When I was kid I dreaded every single September. I wasn’t one of those kids who liked going back to school. The only thing I remember liking was buying new shoes.
Thirty years later and nothing has changed. I still don’t like September, and I still love buying new shoes. My kids went back to school last week, but why do I feel like I’ve gone back with them? The older these kids are getting, the more I feel like I need to pass certain tests as a parent or else flunk out.
It’s a brand-new school this year for the third year running, so I feel once again like I need to make new friends. By friends, I mean local parents who might invite the kids over for a playdate. As a working parent, I need favors from parents, and these are favors I might not be able to reciprocate that quickly. Here I am again, facing the prospect of getting to know a group of strangers and engaging in idle chit-chat. Not my strong point. (Grade: C)
Then I need to figure out the school’s policy towards homework and what the 7-year-old Chatterbox and the 4-year-old Raging Bull will be expected to do in the academic year. Today that meant going to a ‘curriculum meeting’ with their teachers. I get there two minutes late and already there are parents sitting down taking notes. Taking notes! I feel like I’ve stepped into a time machine and got out at the sixth grade.
I recognize these parents. I know their type. They’re the ones who always got straight ‘As’ and were the teacher’s pet. In other words, they were my enemy. I was the kind of kid who slouched in the back row and tried really hard to look invisible. Funnily enough, this is where I end up for the meeting, sitting as far back in the room as possible and feeling confused by the information being thrown at me. It’s a feeling I know only too well.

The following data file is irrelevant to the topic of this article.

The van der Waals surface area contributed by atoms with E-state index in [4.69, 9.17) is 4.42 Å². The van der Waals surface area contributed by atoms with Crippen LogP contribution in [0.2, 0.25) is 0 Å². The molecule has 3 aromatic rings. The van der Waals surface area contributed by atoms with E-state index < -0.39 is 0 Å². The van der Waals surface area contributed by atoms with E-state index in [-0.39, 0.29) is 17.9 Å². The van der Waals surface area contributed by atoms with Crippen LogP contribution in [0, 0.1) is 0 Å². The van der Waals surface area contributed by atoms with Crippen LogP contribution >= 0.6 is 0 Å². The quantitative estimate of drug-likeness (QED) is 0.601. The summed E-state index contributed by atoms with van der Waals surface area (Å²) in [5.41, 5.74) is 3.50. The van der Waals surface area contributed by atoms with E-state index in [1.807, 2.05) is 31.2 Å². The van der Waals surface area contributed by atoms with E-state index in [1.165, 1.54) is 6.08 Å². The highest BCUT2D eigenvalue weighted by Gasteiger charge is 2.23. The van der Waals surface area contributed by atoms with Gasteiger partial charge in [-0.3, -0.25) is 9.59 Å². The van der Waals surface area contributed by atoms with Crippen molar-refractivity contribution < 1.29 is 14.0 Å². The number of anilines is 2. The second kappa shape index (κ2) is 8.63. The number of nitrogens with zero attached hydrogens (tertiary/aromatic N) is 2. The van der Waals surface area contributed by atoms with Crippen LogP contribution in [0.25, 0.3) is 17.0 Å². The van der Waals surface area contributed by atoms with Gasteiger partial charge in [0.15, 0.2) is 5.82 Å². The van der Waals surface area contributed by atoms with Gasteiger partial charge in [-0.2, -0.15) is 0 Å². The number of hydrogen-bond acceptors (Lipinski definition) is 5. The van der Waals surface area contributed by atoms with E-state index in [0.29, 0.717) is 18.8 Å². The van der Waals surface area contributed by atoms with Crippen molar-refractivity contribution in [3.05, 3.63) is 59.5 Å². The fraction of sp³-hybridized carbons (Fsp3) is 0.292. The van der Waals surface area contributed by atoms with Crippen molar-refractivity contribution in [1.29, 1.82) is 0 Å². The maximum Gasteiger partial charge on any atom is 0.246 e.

I have no idea what the teachers are talking about. I hear information about homework, dinosaurs, school trips, swimming lessons, PE bags, snacks, balls, jump ropes and just about everything you can imagine.
I’m not reassured by the parents who are scribbling away furiously. If one of the teachers suddenly announced a pop quiz, these parents are ready. It’s week two and already I feel like I’m failing. (Grade: D)
Then there’s the after-school activities. I’m flunking this too. The school year has caught me off guard because I spent five weeks in California, lulled into a false sense of security by the warm sun. Suddenly I’m thrust into this whirlwind of activity and I realize I’ve missed out on getting the kids into dance lessons and music lessons. Or maybe a language club.
Everything around here – in my little corner of north London – has a waiting list. London is filled with waiting lists, you see, because there are too many damn people living here and everything is just too small. So there is a waiting list for the after-school club, there’s a waiting list for ballet, waiting lists for tennis and music lessons. There’s no chance of these kids doing anything vaguely artistic or sporty because they just need to wait. (Grade: D)
And finally there’s homework. Little did I know that I would be back to doing homework, nearly 20 years after I finished my college degree and thought I’d banished those dark days of studying forever. Hell no. As a parent you are expected to do homework, because if you don’t do it, the children won’t do well in school and it will all be your fault. Of course, you could have a bookworm genius who doesn’t need help, but the average child will need cajoling and prompting. The average child will need someone to sternly watch them like a hawk or that homework will never get done. These are my children.
Don’t be fooled: a homework grade is simply a reflection of how well you have done your homework as a parent.
I’ve seen the competition. I think I’m going to have to get studying. At least I can use the cold weather as an excuse to buy new shoes.